Magazine article Times Educational Supplement

Post-16 - Expanding into Uncharted Territory: News

Magazine article Times Educational Supplement

Post-16 - Expanding into Uncharted Territory: News

Article excerpt

British colleges aim to plug the skills gap in South America.

The Asian powerhouses of China and India have hitherto been the primary focus of Western colleges seeking to generate revenue by exporting their own brands of vocational education.

But as the world shifts its gaze to Brazil ahead of the 2014 football World Cup and the 2016 Olympic Games in Rio de Janeiro, British colleges are increasingly turning their attention to South America.

"There's a sales job to be done; a marketing job about the UK brand," said John Mountford, international director of the Association of Colleges (AoC). "It's competitive but we have a really good offer. We're flexible, nimble and have recognisable, transferable qualifications."

At the launch of its international education export strategy last week, the Department for Business, Innovation and Skills played up the global popularity of the UK's exam boards, including City & Guilds, Pearson and Cambridge Assessment.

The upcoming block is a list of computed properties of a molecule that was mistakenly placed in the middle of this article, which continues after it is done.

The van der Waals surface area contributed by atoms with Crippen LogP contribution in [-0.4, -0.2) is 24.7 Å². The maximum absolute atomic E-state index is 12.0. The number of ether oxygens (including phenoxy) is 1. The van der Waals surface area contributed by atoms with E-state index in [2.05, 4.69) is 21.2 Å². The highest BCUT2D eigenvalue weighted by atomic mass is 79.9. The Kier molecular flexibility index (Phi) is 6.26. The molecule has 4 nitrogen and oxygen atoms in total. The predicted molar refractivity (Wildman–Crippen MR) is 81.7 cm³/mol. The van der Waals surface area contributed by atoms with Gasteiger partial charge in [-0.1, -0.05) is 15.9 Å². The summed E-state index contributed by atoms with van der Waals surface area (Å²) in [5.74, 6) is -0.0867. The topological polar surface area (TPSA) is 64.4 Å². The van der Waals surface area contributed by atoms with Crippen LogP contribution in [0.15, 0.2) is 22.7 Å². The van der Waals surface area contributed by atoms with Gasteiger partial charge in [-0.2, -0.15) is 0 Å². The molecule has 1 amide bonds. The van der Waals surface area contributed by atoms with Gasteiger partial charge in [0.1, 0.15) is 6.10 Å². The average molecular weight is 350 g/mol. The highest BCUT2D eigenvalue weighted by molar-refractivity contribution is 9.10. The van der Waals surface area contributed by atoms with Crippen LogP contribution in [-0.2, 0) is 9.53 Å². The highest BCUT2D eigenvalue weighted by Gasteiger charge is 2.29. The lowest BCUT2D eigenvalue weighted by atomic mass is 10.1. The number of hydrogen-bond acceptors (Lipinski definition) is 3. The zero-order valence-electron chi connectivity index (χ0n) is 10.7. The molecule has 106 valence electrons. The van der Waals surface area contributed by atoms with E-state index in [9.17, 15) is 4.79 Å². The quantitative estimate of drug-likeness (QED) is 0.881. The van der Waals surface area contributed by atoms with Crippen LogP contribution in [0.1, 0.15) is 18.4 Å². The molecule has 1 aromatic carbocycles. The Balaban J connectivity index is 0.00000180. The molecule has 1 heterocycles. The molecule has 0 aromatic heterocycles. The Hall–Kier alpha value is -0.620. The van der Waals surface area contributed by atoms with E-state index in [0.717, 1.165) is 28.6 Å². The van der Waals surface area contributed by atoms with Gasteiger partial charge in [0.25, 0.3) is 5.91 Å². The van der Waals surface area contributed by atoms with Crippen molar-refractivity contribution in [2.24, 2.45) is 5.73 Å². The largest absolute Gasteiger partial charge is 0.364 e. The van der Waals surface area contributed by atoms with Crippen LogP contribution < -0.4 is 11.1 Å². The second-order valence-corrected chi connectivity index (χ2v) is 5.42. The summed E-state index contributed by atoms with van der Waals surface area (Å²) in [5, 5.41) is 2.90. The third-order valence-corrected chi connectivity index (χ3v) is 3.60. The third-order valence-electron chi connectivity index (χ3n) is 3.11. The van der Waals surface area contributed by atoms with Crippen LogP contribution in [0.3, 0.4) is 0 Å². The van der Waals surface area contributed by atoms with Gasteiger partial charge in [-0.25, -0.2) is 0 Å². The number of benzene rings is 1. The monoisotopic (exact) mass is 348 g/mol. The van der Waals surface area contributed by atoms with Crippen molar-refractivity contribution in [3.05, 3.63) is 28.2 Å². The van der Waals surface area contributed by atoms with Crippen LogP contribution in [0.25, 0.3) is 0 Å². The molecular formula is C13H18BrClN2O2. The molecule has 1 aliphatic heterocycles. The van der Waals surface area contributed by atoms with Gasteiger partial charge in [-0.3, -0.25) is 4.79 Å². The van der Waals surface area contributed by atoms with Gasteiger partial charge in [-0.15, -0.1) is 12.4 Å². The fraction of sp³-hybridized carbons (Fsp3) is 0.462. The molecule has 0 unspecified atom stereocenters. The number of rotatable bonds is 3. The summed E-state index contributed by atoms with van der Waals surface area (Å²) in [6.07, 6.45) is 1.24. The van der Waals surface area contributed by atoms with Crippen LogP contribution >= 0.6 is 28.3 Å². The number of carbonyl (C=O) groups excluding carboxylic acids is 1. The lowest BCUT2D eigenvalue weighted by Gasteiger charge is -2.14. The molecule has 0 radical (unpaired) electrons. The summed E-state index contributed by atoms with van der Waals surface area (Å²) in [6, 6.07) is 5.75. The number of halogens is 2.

In particular, the AoC believes these could do well in Brazil and Colombia, not least because Colombia lacks a nationally funded and structured further education system with transferable qualifications. At present, skills training in the country is largely organised on a sector- by-sector basis, funded by levies from the main players in each industry and resulting in less formalised qualifications that have little value in other sectors.

After an official visit by UK universities and science minister David Willetts and AoC chief executive Martin Doel earlier this year, Mr Mountford believes that Colombia could provide rich pickings for the association's member colleges. "Some interesting opportunities have arisen," he said. "It's got a growing population and a developing economy. But they need skills to develop that process."

The AoC has also been raising its profile in Brazil, where the higher education sector has so far been the UK's main area of focus. The Science Without Borders scholarship programme, for example - paid for by the Brazilian government - helps to fund students from that country to spend a year at a British university studying modules related to science, technology, engineering, mathematics and the creative industries. About 10,000 Brazilian undergraduates and postgraduate students are expected to come to the UK by 2016.

The AoC is now pushing for this scheme to be expanded to the further education sector, and has held high-level talks about bringing Brazilian students to UK colleges to study for vocational qualifications. …

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